Mexico Cooks!, as you've probably guessed, rarely turns down an opportunity to visit an artisans' fair. Although we had traveled to Uruapan for the mother of all artisans' fairs just a week before, out-of-town company meant a trip to nearby Pátzcuaro to shop at the fair set up in its Plaza Don Vasco de Quiroga.
The Pátzcuaro fair is smaller than the Domingo de Ramos Tianguis de Artesanía in Uruapan, but navigating through its booths is no less fun. The Michoacán arts and crafts in Pátzcuaro are similar to those in Uruapan, but many are more commercial and less expensive.
Catrines (fancy-dress skeleton figures of men and women) parade through a booth at the fair in Pátzcuaro. Several pirates maraud across the center of the photo, two chef figures in their tall white toques bring up the rear, and a woman models an 1890s-period dress at the far left.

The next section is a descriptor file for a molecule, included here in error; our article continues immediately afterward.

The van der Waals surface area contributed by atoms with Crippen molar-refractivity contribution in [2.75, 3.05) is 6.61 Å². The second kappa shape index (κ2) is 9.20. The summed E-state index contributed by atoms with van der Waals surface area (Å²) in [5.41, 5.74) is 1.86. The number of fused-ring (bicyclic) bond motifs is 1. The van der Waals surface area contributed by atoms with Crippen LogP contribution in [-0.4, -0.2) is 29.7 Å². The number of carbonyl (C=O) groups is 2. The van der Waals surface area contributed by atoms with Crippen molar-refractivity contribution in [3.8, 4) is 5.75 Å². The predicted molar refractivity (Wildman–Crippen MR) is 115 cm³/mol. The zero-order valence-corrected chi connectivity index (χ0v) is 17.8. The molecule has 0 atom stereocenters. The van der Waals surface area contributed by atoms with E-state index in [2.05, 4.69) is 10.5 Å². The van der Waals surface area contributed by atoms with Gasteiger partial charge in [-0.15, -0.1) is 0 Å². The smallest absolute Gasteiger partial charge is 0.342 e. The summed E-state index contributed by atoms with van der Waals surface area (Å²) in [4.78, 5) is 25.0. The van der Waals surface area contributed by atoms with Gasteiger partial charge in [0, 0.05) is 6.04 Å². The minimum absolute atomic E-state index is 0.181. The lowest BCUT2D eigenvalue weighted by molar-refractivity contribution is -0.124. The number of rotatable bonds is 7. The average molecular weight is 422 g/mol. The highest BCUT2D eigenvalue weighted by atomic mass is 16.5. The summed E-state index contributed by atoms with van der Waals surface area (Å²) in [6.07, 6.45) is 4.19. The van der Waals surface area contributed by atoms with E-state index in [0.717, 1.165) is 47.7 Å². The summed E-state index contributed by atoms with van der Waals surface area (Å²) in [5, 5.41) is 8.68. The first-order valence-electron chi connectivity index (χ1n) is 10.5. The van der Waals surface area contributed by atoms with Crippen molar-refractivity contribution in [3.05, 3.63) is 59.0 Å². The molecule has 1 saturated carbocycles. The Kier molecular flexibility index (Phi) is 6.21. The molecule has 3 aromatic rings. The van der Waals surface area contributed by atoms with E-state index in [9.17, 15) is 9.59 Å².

During Semana Santa, Pátzcuaro honored Nuestra Señora de los Dolores (La Dolorosa)--Our Lady of Sorrows--with numerous altars set up around town. Monseñor Diego Monroy, rector of the Basílica of Our Lady of Guadalupe in Mexico City and a native of the Pátzcuaro region, designed this immense altar on Pátzcuaro's Plaza Don Vasco de Quiroga.
Mexico is a land of contrasts and contradictions. Semana Santa, which includes revelry and ritual, the Virgin and vacations, is simple evidence of Mexico's complexity.
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